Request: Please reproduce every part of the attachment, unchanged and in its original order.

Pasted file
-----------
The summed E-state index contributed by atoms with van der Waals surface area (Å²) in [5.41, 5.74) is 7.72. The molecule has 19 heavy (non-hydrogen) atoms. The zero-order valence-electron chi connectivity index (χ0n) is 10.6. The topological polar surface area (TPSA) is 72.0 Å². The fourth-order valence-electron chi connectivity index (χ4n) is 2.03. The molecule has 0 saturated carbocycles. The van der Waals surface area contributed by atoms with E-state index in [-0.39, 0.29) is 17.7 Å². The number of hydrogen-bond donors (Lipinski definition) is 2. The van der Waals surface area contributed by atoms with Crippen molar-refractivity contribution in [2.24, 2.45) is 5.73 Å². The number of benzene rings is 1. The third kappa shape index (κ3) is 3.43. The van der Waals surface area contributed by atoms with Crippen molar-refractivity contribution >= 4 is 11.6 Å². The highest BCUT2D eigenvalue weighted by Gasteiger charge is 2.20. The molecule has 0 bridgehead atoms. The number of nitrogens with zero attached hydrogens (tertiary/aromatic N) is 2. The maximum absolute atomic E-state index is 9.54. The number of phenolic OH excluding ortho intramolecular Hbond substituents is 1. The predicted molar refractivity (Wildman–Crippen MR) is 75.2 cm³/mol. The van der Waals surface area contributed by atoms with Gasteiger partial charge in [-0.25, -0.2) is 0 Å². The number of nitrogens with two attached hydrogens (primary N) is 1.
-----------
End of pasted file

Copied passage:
The summed E-state index contributed by atoms with van der Waals surface area (Å²) in [5.41, 5.74) is 7.72. The molecule has 19 heavy (non-hydrogen) atoms. The zero-order valence-electron chi connectivity index (χ0n) is 10.6. The topological polar surface area (TPSA) is 72.0 Å². The fourth-order valence-electron chi connectivity index (χ4n) is 2.03. The molecule has 0 saturated carbocycles. The van der Waals surface area contributed by atoms with E-state index in [-0.39, 0.29) is 17.7 Å². The number of hydrogen-bond donors (Lipinski definition) is 2. The van der Waals surface area contributed by atoms with Crippen molar-refractivity contribution in [2.24, 2.45) is 5.73 Å². The number of benzene rings is 1. The third kappa shape index (κ3) is 3.43. The van der Waals surface area contributed by atoms with Crippen molar-refractivity contribution >= 4 is 11.6 Å². The highest BCUT2D eigenvalue weighted by Gasteiger charge is 2.20. The molecule has 0 bridgehead atoms. The number of nitrogens with zero attached hydrogens (tertiary/aromatic N) is 2. The maximum absolute atomic E-state index is 9.54. The number of phenolic OH excluding ortho intramolecular Hbond substituents is 1. The predicted molar refractivity (Wildman–Crippen MR) is 75.2 cm³/mol. The van der Waals surface area contributed by atoms with Gasteiger partial charge in [-0.25, -0.2) is 0 Å². The number of nitrogens with two attached hydrogens (primary N) is 1.